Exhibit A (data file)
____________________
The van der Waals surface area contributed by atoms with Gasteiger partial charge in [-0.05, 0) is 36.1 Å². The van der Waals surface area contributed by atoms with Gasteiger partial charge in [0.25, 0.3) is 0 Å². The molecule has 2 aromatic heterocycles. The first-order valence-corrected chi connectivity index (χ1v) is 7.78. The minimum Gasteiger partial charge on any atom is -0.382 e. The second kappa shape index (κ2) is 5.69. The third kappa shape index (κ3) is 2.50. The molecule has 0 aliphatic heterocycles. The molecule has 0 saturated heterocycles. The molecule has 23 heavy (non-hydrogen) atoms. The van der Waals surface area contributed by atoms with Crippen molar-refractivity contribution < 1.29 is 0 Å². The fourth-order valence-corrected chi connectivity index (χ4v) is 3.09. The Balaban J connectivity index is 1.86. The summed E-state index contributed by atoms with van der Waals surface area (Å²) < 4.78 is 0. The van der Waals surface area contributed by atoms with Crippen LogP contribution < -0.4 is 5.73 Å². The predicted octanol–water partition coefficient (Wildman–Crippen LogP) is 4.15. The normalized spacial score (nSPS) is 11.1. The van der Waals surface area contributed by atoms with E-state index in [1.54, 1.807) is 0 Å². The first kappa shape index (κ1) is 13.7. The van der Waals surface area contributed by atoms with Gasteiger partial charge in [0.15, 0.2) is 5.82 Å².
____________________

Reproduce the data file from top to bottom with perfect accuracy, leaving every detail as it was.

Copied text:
The van der Waals surface area contributed by atoms with Gasteiger partial charge in [-0.05, 0) is 36.1 Å². The van der Waals surface area contributed by atoms with Gasteiger partial charge in [0.25, 0.3) is 0 Å². The molecule has 2 aromatic heterocycles. The first-order valence-corrected chi connectivity index (χ1v) is 7.78. The minimum Gasteiger partial charge on any atom is -0.382 e. The second kappa shape index (κ2) is 5.69. The third kappa shape index (κ3) is 2.50. The molecule has 0 aliphatic heterocycles. The molecule has 0 saturated heterocycles. The molecule has 23 heavy (non-hydrogen) atoms. The van der Waals surface area contributed by atoms with Crippen molar-refractivity contribution < 1.29 is 0 Å². The fourth-order valence-corrected chi connectivity index (χ4v) is 3.09. The Balaban J connectivity index is 1.86. The summed E-state index contributed by atoms with van der Waals surface area (Å²) < 4.78 is 0. The van der Waals surface area contributed by atoms with Crippen LogP contribution < -0.4 is 5.73 Å². The predicted octanol–water partition coefficient (Wildman–Crippen LogP) is 4.15. The normalized spacial score (nSPS) is 11.1. The van der Waals surface area contributed by atoms with E-state index in [1.54, 1.807) is 0 Å². The first kappa shape index (κ1) is 13.7. The van der Waals surface area contributed by atoms with Gasteiger partial charge in [0.15, 0.2) is 5.82 Å².